Disclaimer: All views presented in this Album Review are those of the reviewer and not of DJ Wade-O.
On The Wade-O Radio Show, we have interviewed several artists who have told their testimony of being saved and delivered from whatever they used to struggle with. And many times there is a point in their story, that they talk about changing the kind of music they listen to. The common theme to almost all of them is saying this phrase:
“What am I going to do now – listen to Kirk Franklin all the time??”
This is a telling statement about how impactful Kirk Franklin has been and still is in the gospel music scene.
Having been making music for about 22 years, releasing his first album in 1993 with Kirk Franklin & The Family, many adults today have grown up on his music. They know his sound, they know his style, and they know all the little quirks that make him who he is as an artist. And when that happens, it can become hard for an artist to reinvent themselves without forsaking their past.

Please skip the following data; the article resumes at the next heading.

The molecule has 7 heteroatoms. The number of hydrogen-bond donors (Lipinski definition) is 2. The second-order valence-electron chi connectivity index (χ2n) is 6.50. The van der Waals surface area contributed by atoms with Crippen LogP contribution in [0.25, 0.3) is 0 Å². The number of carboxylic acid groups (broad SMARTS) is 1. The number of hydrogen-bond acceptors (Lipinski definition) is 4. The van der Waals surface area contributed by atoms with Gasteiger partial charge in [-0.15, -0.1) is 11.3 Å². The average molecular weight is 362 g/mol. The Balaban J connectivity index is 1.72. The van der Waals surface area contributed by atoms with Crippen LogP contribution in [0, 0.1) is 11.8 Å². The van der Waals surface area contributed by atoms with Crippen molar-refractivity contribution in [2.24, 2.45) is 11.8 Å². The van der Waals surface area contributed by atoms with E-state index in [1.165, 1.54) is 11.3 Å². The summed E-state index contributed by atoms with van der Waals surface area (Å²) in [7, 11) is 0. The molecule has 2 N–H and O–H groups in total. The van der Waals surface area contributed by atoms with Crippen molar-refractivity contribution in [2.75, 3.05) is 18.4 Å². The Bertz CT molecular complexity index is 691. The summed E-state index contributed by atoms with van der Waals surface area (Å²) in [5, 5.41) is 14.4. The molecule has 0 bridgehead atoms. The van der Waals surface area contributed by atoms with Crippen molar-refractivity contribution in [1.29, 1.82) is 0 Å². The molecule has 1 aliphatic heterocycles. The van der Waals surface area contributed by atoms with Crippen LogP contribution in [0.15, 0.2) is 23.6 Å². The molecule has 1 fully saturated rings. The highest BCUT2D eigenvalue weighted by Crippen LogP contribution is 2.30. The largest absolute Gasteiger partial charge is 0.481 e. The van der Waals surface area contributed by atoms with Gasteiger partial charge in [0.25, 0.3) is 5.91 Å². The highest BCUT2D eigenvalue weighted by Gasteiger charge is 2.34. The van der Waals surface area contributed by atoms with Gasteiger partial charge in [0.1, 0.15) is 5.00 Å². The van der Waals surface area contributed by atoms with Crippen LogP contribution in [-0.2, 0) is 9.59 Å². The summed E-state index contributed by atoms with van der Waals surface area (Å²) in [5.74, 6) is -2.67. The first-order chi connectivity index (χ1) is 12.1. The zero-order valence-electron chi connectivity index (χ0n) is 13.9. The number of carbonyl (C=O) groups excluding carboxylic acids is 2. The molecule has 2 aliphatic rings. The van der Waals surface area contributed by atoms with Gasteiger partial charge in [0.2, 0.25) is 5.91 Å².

With the release of his 11th studio album, Kirk’s newest release, Losing My Religion, is set to be his first new project since 2011. But with a title like that, are we looking at a forsaking of what Kirk has done in the past, or is there a deeper meaning than what it appears to be? Has Kirk gotten tired of the same old gospel scene? Allow me to unpack the message behind Losing My Religion.
Relationship > Religion
Many of us who grew up in church know how traditions and rituals have taken the place of honoring God above our plans during worship, and even our lives. Many people have a skewed view of Christianity because of this fact. The notion of Christianity being about a relationship, not a religion, has become a common phrase to help disassociate those who live for Christ and not traditions in the church – to help them standout in the eyes of those desiring to cast stones at the faith.